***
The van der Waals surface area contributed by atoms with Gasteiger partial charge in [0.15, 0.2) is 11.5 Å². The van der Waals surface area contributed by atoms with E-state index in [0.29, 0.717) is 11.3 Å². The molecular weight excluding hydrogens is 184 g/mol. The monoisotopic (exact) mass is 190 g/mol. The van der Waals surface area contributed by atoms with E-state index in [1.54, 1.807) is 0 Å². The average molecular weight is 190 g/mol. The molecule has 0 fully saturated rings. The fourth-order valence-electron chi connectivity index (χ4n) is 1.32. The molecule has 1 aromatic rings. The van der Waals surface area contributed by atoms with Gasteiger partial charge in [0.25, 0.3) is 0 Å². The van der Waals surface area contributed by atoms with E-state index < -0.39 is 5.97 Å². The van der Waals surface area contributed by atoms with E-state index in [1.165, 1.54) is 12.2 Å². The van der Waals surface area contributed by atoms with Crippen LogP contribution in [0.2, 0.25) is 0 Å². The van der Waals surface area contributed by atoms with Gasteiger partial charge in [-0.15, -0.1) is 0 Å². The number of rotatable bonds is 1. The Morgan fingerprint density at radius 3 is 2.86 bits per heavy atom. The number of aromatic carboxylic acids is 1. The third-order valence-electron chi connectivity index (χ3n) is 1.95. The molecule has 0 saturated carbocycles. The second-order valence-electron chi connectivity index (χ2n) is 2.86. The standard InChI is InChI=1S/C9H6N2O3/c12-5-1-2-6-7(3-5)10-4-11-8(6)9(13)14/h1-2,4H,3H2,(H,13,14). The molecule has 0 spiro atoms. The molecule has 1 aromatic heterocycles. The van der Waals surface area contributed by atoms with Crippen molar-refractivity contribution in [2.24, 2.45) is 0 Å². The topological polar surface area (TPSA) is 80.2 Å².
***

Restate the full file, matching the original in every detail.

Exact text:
The van der Waals surface area contributed by atoms with Gasteiger partial charge in [0.15, 0.2) is 11.5 Å². The van der Waals surface area contributed by atoms with E-state index in [0.29, 0.717) is 11.3 Å². The molecular weight excluding hydrogens is 184 g/mol. The monoisotopic (exact) mass is 190 g/mol. The van der Waals surface area contributed by atoms with E-state index in [1.54, 1.807) is 0 Å². The average molecular weight is 190 g/mol. The molecule has 0 fully saturated rings. The fourth-order valence-electron chi connectivity index (χ4n) is 1.32. The molecule has 1 aromatic rings. The van der Waals surface area contributed by atoms with Gasteiger partial charge in [0.25, 0.3) is 0 Å². The van der Waals surface area contributed by atoms with E-state index < -0.39 is 5.97 Å². The van der Waals surface area contributed by atoms with E-state index in [1.165, 1.54) is 12.2 Å². The van der Waals surface area contributed by atoms with Crippen LogP contribution in [0.2, 0.25) is 0 Å². The van der Waals surface area contributed by atoms with Gasteiger partial charge in [-0.15, -0.1) is 0 Å². The number of rotatable bonds is 1. The Morgan fingerprint density at radius 3 is 2.86 bits per heavy atom. The number of aromatic carboxylic acids is 1. The third-order valence-electron chi connectivity index (χ3n) is 1.95. The molecule has 0 saturated carbocycles. The second-order valence-electron chi connectivity index (χ2n) is 2.86. The standard InChI is InChI=1S/C9H6N2O3/c12-5-1-2-6-7(3-5)10-4-11-8(6)9(13)14/h1-2,4H,3H2,(H,13,14). The molecule has 0 spiro atoms. The molecule has 1 aromatic heterocycles. The van der Waals surface area contributed by atoms with Crippen molar-refractivity contribution in [2.24, 2.45) is 0 Å². The topological polar surface area (TPSA) is 80.2 Å².